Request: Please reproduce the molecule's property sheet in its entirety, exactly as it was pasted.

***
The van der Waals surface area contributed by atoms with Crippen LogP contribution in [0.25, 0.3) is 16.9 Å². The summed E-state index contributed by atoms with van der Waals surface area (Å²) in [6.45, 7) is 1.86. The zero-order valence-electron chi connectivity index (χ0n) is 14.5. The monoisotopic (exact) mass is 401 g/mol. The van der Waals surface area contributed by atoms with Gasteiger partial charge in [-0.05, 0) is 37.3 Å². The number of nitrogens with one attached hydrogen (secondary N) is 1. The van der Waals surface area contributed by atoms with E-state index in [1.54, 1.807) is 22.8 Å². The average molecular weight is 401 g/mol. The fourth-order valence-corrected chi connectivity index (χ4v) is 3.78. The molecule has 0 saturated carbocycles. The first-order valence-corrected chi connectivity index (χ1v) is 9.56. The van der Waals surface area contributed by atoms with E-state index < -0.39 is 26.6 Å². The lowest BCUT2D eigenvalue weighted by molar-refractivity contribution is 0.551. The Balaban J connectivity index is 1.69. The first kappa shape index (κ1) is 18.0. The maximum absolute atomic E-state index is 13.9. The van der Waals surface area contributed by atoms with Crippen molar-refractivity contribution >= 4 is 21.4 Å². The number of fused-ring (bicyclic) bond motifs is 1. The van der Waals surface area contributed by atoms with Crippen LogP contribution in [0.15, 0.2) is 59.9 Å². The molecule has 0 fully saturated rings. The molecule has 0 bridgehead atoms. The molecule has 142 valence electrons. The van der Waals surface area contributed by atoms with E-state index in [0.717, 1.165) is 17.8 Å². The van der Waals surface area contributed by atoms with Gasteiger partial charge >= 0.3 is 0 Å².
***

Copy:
The van der Waals surface area contributed by atoms with Crippen LogP contribution in [0.25, 0.3) is 16.9 Å². The summed E-state index contributed by atoms with van der Waals surface area (Å²) in [6.45, 7) is 1.86. The zero-order valence-electron chi connectivity index (χ0n) is 14.5. The monoisotopic (exact) mass is 401 g/mol. The van der Waals surface area contributed by atoms with Gasteiger partial charge in [-0.05, 0) is 37.3 Å². The number of nitrogens with one attached hydrogen (secondary N) is 1. The van der Waals surface area contributed by atoms with E-state index in [1.54, 1.807) is 22.8 Å². The average molecular weight is 401 g/mol. The fourth-order valence-corrected chi connectivity index (χ4v) is 3.78. The molecule has 0 saturated carbocycles. The first-order valence-corrected chi connectivity index (χ1v) is 9.56. The van der Waals surface area contributed by atoms with E-state index < -0.39 is 26.6 Å². The lowest BCUT2D eigenvalue weighted by molar-refractivity contribution is 0.551. The Balaban J connectivity index is 1.69. The first kappa shape index (κ1) is 18.0. The maximum absolute atomic E-state index is 13.9. The van der Waals surface area contributed by atoms with Crippen molar-refractivity contribution >= 4 is 21.4 Å². The number of fused-ring (bicyclic) bond motifs is 1. The van der Waals surface area contributed by atoms with Crippen LogP contribution in [0.15, 0.2) is 59.9 Å². The molecule has 0 fully saturated rings. The molecule has 0 bridgehead atoms. The molecule has 142 valence electrons. The van der Waals surface area contributed by atoms with E-state index in [0.717, 1.165) is 17.8 Å². The van der Waals surface area contributed by atoms with Gasteiger partial charge >= 0.3 is 0 Å².